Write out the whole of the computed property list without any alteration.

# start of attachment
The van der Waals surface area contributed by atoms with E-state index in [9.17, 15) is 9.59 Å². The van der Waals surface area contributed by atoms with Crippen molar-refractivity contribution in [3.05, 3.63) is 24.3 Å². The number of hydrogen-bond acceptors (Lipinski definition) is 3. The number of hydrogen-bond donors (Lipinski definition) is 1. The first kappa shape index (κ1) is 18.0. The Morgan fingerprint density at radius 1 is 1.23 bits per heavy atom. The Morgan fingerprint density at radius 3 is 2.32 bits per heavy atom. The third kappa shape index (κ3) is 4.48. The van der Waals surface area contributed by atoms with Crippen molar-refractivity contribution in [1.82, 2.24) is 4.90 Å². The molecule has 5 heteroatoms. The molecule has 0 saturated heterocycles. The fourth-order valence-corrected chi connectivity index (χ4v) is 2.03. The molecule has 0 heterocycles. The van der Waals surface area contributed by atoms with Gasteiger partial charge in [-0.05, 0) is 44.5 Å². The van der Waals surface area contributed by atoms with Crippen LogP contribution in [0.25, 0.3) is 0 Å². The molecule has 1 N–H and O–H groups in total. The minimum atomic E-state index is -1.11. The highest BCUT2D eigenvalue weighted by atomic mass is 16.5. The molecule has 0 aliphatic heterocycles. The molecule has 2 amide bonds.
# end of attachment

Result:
The van der Waals surface area contributed by atoms with E-state index in [9.17, 15) is 9.59 Å². The van der Waals surface area contributed by atoms with Crippen molar-refractivity contribution in [3.05, 3.63) is 24.3 Å². The number of hydrogen-bond acceptors (Lipinski definition) is 3. The number of hydrogen-bond donors (Lipinski definition) is 1. The first kappa shape index (κ1) is 18.0. The Morgan fingerprint density at radius 1 is 1.23 bits per heavy atom. The Morgan fingerprint density at radius 3 is 2.32 bits per heavy atom. The third kappa shape index (κ3) is 4.48. The van der Waals surface area contributed by atoms with Crippen molar-refractivity contribution in [1.82, 2.24) is 4.90 Å². The molecule has 5 heteroatoms. The molecule has 0 saturated heterocycles. The fourth-order valence-corrected chi connectivity index (χ4v) is 2.03. The molecule has 0 heterocycles. The van der Waals surface area contributed by atoms with Gasteiger partial charge in [-0.05, 0) is 44.5 Å². The van der Waals surface area contributed by atoms with Crippen LogP contribution in [0.25, 0.3) is 0 Å². The molecule has 1 N–H and O–H groups in total. The minimum atomic E-state index is -1.11. The highest BCUT2D eigenvalue weighted by atomic mass is 16.5. The molecule has 0 aliphatic heterocycles. The molecule has 2 amide bonds.